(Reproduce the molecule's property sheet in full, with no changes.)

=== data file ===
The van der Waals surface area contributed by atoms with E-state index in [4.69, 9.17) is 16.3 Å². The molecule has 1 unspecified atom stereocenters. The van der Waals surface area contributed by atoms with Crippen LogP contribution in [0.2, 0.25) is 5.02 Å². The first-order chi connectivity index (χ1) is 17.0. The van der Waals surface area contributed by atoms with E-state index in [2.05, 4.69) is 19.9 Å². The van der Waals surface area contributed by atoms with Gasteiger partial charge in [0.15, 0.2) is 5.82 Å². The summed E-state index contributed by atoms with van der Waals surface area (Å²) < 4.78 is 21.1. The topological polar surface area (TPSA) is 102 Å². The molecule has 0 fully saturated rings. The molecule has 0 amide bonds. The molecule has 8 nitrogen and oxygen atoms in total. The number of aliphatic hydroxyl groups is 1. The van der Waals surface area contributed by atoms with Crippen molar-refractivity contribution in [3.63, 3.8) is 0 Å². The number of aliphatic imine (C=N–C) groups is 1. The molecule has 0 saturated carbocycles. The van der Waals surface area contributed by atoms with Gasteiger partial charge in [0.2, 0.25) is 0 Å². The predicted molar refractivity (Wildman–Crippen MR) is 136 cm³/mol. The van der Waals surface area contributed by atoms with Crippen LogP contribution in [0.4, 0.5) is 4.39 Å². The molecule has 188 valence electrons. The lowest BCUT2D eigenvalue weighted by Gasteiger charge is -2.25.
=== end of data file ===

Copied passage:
The van der Waals surface area contributed by atoms with E-state index in [4.69, 9.17) is 16.3 Å². The molecule has 1 unspecified atom stereocenters. The van der Waals surface area contributed by atoms with Crippen LogP contribution in [0.2, 0.25) is 5.02 Å². The first-order chi connectivity index (χ1) is 17.0. The van der Waals surface area contributed by atoms with E-state index in [2.05, 4.69) is 19.9 Å². The van der Waals surface area contributed by atoms with Gasteiger partial charge in [0.15, 0.2) is 5.82 Å². The summed E-state index contributed by atoms with van der Waals surface area (Å²) < 4.78 is 21.1. The topological polar surface area (TPSA) is 102 Å². The molecule has 0 fully saturated rings. The molecule has 0 amide bonds. The molecule has 8 nitrogen and oxygen atoms in total. The number of aliphatic hydroxyl groups is 1. The van der Waals surface area contributed by atoms with Crippen molar-refractivity contribution in [3.63, 3.8) is 0 Å². The number of aliphatic imine (C=N–C) groups is 1. The molecule has 0 saturated carbocycles. The van der Waals surface area contributed by atoms with Gasteiger partial charge in [0.2, 0.25) is 0 Å². The predicted molar refractivity (Wildman–Crippen MR) is 136 cm³/mol. The van der Waals surface area contributed by atoms with Crippen LogP contribution in [0.4, 0.5) is 4.39 Å². The molecule has 188 valence electrons. The lowest BCUT2D eigenvalue weighted by Gasteiger charge is -2.25.